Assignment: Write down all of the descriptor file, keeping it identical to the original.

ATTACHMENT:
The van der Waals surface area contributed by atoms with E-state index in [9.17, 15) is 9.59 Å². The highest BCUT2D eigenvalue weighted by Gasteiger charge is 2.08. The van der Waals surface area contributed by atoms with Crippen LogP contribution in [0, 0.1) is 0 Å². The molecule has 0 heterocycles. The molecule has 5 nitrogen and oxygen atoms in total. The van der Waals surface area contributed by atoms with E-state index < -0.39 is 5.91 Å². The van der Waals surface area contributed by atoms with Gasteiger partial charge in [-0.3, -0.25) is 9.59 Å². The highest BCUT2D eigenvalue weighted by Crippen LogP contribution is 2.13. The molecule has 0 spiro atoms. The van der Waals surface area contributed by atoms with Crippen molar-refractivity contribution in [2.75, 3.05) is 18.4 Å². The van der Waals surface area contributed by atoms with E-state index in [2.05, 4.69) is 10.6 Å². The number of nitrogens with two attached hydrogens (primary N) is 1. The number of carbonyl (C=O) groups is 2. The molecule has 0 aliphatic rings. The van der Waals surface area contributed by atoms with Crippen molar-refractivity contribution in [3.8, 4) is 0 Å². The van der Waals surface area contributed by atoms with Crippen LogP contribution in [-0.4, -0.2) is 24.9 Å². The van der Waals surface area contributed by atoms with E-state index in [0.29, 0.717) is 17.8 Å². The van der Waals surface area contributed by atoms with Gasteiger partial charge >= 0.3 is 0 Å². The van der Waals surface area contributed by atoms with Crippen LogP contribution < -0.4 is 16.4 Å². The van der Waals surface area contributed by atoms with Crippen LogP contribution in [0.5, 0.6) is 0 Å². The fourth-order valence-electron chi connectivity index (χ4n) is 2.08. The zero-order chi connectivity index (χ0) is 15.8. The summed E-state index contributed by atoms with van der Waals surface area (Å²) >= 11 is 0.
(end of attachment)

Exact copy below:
The van der Waals surface area contributed by atoms with E-state index in [9.17, 15) is 9.59 Å². The highest BCUT2D eigenvalue weighted by Gasteiger charge is 2.08. The van der Waals surface area contributed by atoms with Crippen LogP contribution in [0, 0.1) is 0 Å². The molecule has 0 heterocycles. The molecule has 5 nitrogen and oxygen atoms in total. The van der Waals surface area contributed by atoms with E-state index < -0.39 is 5.91 Å². The van der Waals surface area contributed by atoms with Gasteiger partial charge in [-0.3, -0.25) is 9.59 Å². The highest BCUT2D eigenvalue weighted by Crippen LogP contribution is 2.13. The molecule has 0 spiro atoms. The van der Waals surface area contributed by atoms with Crippen molar-refractivity contribution in [2.75, 3.05) is 18.4 Å². The van der Waals surface area contributed by atoms with E-state index in [2.05, 4.69) is 10.6 Å². The number of nitrogens with two attached hydrogens (primary N) is 1. The number of carbonyl (C=O) groups is 2. The molecule has 0 aliphatic rings. The van der Waals surface area contributed by atoms with Crippen molar-refractivity contribution in [3.8, 4) is 0 Å². The van der Waals surface area contributed by atoms with Crippen LogP contribution in [-0.4, -0.2) is 24.9 Å². The van der Waals surface area contributed by atoms with E-state index in [0.29, 0.717) is 17.8 Å². The van der Waals surface area contributed by atoms with Gasteiger partial charge >= 0.3 is 0 Å². The van der Waals surface area contributed by atoms with Crippen LogP contribution < -0.4 is 16.4 Å². The van der Waals surface area contributed by atoms with Crippen LogP contribution in [0.5, 0.6) is 0 Å². The fourth-order valence-electron chi connectivity index (χ4n) is 2.08. The zero-order chi connectivity index (χ0) is 15.8. The summed E-state index contributed by atoms with van der Waals surface area (Å²) >= 11 is 0.